Four more experiments sketching on pre-stained paper, this time using a homemade sepia ink for the stain, leaving a white border. From the top there’s a quiet moment in The Waterstones cafe, two busy scenes near Kingsmead Square, and finally the Roman Baths steaming on a cold autumn afternoon, all drawn with the fabulously juicy and variable Confucius Fude pen. It’s fun using various ‘whiteners’ to adjust the tone, alongside the usual dilute grey ink brush. Each whitener has its own qualities:
- White gouache/titanium white watercolour is good for large areas and subtle changes, but always dries darker than it looks when painted (and looks a bit odd for skin-tones, see the zombies sat in the cafe in the second sketch).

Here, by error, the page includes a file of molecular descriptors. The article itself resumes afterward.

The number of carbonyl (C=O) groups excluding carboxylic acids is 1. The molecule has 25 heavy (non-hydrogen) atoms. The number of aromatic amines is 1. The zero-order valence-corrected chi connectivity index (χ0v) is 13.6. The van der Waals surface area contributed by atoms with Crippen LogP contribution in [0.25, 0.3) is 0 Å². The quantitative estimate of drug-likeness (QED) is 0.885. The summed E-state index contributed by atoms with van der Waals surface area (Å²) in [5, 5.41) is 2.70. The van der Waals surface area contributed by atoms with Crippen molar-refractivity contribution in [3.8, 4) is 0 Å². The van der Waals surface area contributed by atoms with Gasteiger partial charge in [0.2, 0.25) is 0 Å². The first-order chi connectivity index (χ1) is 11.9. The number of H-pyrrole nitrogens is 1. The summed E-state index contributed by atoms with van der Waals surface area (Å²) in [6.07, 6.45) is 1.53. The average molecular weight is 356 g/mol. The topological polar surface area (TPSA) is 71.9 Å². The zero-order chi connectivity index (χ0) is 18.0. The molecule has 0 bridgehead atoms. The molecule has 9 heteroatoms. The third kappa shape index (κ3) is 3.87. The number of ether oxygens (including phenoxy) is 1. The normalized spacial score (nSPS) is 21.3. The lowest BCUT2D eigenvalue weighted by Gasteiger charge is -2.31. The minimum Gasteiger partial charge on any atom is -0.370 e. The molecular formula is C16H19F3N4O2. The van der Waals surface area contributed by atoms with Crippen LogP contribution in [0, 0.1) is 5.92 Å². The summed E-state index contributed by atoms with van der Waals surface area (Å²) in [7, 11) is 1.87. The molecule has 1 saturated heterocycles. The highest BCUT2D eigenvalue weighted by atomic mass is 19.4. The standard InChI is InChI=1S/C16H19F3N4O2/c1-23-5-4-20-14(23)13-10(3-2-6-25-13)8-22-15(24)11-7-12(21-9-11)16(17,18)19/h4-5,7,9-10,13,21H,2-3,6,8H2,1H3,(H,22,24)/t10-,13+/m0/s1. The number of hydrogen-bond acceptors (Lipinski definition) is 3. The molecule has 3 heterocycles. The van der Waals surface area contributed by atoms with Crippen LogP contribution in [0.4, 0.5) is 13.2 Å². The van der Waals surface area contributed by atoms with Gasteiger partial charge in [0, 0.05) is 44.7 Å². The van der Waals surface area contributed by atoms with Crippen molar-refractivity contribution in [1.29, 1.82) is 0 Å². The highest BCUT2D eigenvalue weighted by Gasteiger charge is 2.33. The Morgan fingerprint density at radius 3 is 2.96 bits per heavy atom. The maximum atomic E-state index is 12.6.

- A white pencil adds a textured effect, but once it’s on the paper it can’t be shifted or painted/inked on… I used it for the fur collar in the middle sketch, highlights on the right side in the third sketch, and for the flames and mist in the last one. This is the best one I’ve found, the Staedtler Lumocolor Glascrom, rich in pigment.
- And for maximum opacity a correction pen is super-bright. I’ve used it to bring the white border of the paper into the pre-stained areas and for ultra-highlights, but it can unbalance the overall tonal balance as it’s so light. The best I’ve found is this one, the Uniball CLP-305, as it has a roller ball so is much smoother to use, but it’s harder to find (I’ve stopped using the popular white Gelly Rolls as they’re just not opaque enough).